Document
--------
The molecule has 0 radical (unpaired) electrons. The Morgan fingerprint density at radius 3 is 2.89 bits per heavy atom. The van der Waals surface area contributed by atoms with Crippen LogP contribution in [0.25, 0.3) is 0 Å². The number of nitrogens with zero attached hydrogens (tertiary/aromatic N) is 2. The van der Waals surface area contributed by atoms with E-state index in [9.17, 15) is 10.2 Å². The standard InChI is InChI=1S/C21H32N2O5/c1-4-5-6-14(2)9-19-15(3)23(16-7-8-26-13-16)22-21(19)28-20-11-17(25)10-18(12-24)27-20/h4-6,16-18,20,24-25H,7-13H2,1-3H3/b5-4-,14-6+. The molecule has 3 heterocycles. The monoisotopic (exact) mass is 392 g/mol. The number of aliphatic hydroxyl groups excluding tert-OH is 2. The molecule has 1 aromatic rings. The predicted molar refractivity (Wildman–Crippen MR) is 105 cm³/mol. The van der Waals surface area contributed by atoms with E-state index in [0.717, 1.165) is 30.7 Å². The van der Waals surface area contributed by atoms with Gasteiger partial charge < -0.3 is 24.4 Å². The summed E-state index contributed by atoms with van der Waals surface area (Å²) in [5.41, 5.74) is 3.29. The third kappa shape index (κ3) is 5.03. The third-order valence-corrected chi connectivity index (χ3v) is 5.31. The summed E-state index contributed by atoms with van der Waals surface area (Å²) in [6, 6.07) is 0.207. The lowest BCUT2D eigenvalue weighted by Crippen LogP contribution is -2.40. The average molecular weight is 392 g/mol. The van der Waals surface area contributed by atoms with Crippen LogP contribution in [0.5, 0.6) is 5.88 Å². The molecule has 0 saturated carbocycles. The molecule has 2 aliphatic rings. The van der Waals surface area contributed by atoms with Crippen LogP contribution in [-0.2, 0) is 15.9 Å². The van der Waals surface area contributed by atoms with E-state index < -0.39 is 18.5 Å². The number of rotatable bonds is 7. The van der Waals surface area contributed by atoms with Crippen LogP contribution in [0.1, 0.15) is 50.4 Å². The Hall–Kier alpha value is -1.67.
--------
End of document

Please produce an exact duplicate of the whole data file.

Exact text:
The molecule has 0 radical (unpaired) electrons. The Morgan fingerprint density at radius 3 is 2.89 bits per heavy atom. The van der Waals surface area contributed by atoms with Crippen LogP contribution in [0.25, 0.3) is 0 Å². The number of nitrogens with zero attached hydrogens (tertiary/aromatic N) is 2. The van der Waals surface area contributed by atoms with E-state index in [9.17, 15) is 10.2 Å². The standard InChI is InChI=1S/C21H32N2O5/c1-4-5-6-14(2)9-19-15(3)23(16-7-8-26-13-16)22-21(19)28-20-11-17(25)10-18(12-24)27-20/h4-6,16-18,20,24-25H,7-13H2,1-3H3/b5-4-,14-6+. The molecule has 3 heterocycles. The monoisotopic (exact) mass is 392 g/mol. The number of aliphatic hydroxyl groups excluding tert-OH is 2. The molecule has 1 aromatic rings. The predicted molar refractivity (Wildman–Crippen MR) is 105 cm³/mol. The van der Waals surface area contributed by atoms with E-state index in [0.717, 1.165) is 30.7 Å². The van der Waals surface area contributed by atoms with Gasteiger partial charge < -0.3 is 24.4 Å². The summed E-state index contributed by atoms with van der Waals surface area (Å²) in [5.41, 5.74) is 3.29. The third kappa shape index (κ3) is 5.03. The third-order valence-corrected chi connectivity index (χ3v) is 5.31. The summed E-state index contributed by atoms with van der Waals surface area (Å²) in [6, 6.07) is 0.207. The lowest BCUT2D eigenvalue weighted by Crippen LogP contribution is -2.40. The average molecular weight is 392 g/mol. The van der Waals surface area contributed by atoms with Crippen LogP contribution in [0.5, 0.6) is 5.88 Å². The molecule has 0 saturated carbocycles. The molecule has 2 aliphatic rings. The van der Waals surface area contributed by atoms with Crippen LogP contribution in [-0.2, 0) is 15.9 Å². The van der Waals surface area contributed by atoms with E-state index < -0.39 is 18.5 Å². The number of rotatable bonds is 7. The van der Waals surface area contributed by atoms with Crippen LogP contribution in [0.1, 0.15) is 50.4 Å². The Hall–Kier alpha value is -1.67.